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The Collected Letters of Robert Southey Part 4: 1810-1815

2152. Robert Southey to Grosvenor Charles Bedford, 29 September 1812 ⁠* 

Keswick. Sept. 29. 1812

My dear Grosvenor

I have stolen away from an evening party at the Senhora’s to write to you. & the first thing to be said is that I have given Mr Downman [1]  a draft x upon your worship at three days sight, for £16–10/ – three days sight I said, because the presentation being duly announced, there can be no inconvenience in not finding you at home &c–. Every body seemed so pleased with his portrait that I have had another {taken} (which might p almost pass for a fac-simile of it, if the position of the arms & body were not different) This I had done for Edith who was reasonably enough dissatisfied with the two ill-looking miniatures. [2]  Downman has given me a companion to it, in her portrait, every body exclaims at the happiness of the likeness. I see it less than any xx body, – still I see it, & it is a very pleasant picture. The draft is for my own portrait & the two frames, which he will provide for me according to his own taste.

The Common place book [3]  shall go tomorrow, I will send with a book [4]  of John Mays which I wanted an opportunity of sending to London. You will have the goodness to get it conveyed to him, according to its direction.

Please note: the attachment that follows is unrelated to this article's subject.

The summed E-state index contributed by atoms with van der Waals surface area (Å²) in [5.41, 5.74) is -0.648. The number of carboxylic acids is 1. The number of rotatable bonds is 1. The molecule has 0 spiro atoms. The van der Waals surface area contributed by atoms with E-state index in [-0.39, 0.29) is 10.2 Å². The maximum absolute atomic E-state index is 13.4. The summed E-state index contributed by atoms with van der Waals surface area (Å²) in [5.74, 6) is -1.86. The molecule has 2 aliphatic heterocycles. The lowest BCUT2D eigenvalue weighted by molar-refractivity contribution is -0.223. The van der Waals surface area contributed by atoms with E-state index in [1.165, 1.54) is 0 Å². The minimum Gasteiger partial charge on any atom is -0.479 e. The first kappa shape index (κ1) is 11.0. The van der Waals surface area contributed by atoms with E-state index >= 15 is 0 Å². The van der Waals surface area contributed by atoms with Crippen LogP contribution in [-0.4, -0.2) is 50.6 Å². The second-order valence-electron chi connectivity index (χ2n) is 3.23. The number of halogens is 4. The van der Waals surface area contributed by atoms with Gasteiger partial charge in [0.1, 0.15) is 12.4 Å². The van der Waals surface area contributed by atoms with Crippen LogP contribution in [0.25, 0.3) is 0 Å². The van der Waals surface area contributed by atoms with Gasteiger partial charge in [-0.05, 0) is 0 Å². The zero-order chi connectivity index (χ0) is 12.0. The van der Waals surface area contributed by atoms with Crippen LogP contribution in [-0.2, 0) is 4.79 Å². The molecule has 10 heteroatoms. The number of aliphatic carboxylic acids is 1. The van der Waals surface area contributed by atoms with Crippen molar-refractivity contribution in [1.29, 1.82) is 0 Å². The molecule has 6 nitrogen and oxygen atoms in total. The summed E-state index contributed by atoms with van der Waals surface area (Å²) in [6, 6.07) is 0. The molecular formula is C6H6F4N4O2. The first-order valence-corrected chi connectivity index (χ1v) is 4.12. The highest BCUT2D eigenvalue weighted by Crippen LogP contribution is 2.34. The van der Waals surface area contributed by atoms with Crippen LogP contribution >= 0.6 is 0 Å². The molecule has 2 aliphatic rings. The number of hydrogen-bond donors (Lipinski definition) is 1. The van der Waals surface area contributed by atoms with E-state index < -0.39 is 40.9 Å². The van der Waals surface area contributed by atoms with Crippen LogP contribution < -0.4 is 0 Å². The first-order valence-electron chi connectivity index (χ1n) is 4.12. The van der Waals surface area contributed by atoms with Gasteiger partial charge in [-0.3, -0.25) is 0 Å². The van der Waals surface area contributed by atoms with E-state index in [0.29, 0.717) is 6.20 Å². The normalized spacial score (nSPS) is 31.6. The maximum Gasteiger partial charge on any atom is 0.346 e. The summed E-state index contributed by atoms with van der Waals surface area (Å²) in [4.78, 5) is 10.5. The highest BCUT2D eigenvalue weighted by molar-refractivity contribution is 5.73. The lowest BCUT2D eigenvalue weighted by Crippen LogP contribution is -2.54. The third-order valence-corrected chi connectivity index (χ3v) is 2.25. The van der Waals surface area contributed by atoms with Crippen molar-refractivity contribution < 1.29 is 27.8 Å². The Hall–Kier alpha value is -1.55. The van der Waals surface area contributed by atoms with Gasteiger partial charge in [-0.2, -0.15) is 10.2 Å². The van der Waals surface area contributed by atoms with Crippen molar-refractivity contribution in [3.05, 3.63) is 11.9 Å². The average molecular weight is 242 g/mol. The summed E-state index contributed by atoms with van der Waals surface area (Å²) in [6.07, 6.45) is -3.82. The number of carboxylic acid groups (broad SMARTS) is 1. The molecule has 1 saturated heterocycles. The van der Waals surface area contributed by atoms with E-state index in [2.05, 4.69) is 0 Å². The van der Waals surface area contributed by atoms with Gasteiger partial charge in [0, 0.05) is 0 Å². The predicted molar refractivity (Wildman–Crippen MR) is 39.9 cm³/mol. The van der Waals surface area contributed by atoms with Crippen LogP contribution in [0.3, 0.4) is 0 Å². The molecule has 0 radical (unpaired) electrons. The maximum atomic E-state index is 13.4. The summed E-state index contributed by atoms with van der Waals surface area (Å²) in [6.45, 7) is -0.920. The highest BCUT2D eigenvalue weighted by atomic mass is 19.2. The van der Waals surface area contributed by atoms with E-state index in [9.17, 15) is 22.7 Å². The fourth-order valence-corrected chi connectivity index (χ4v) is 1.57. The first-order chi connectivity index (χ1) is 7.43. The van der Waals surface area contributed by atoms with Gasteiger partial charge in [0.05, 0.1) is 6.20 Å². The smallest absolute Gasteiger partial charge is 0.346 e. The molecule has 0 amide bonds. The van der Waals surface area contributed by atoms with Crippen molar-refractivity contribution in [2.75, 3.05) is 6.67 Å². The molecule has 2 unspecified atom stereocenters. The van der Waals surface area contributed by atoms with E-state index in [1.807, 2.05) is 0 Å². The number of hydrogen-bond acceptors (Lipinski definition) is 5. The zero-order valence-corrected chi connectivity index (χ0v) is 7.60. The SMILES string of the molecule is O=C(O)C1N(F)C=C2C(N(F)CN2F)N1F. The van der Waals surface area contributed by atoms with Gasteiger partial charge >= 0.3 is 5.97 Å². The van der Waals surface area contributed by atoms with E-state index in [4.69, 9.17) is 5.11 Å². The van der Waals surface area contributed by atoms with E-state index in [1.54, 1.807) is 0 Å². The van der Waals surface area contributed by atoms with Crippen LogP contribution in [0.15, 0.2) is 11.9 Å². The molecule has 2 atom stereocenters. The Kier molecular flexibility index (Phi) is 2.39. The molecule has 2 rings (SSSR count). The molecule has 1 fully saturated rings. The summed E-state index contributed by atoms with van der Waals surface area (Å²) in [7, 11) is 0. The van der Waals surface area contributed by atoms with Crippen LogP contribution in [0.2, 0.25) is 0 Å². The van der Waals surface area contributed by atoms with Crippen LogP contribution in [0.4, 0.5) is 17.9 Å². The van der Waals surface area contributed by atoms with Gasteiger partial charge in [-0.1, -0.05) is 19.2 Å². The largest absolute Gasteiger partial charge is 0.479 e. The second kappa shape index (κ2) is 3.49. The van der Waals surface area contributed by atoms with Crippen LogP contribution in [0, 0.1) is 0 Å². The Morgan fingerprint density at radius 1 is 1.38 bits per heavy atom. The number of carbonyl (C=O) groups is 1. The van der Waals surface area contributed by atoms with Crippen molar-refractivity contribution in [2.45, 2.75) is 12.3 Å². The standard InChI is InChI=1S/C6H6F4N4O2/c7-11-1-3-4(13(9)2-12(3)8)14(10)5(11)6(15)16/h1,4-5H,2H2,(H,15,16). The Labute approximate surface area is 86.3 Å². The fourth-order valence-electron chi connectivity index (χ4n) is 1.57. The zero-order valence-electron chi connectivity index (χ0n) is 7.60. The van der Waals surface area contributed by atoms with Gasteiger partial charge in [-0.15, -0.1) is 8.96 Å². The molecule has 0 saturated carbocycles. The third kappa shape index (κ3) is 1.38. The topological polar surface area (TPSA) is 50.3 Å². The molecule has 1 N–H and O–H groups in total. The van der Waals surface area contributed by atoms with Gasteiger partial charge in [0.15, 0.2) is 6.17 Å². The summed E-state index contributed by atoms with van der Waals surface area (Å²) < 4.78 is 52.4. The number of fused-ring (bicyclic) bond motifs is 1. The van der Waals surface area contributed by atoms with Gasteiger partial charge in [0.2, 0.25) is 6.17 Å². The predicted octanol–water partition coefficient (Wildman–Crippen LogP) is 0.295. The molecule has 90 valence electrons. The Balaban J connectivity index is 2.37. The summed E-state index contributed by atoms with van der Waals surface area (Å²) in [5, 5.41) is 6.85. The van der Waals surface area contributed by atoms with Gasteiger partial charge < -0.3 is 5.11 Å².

I received Giffords letter with the draft, & must tell you (tho he desired it might be between x ourselves) that he in a very friendly manner desired me at any time when I might be out of cash to draw upon him at sight, & pay him at leisure; – an offer for which I am as sincerely obliged to him as if I could accept of it. But in the first place I am almost a stranger to G. & in the second, according to the present state of my affairs, & the probable prospect, I am not likely to feel any other want than what will may be supplied by requesting you to send me a quarter pension a few weeks before it is due, – & that perhaps may not occur again, for every year is now bettering my worldly condition. – I have an answer from that shuffling fellow John Ballantyne to my {that} xx letter which you saw. He was in London & his brother who had opened his mine, sent him notice of its contents. so he writes to say he hopes his brother has explained & apologized to me about the Chronicle, – that he hopes I will resume it, – & that about the other points he will reply as soon as he gets back to Edinburgh. [5]  – Reply how he may, he has shuffled with me, & I am perfectly aware that nothing but a sense of his own interest will make him behave either with civility or xx honesty. As soon as I can get his account & his address I shall draw upon him for every farthing which is due to me.

My brother Harry I hear is in town, but whether at this time he is with Dr Gooch in Aldermanbury, or at Streatham I do not know.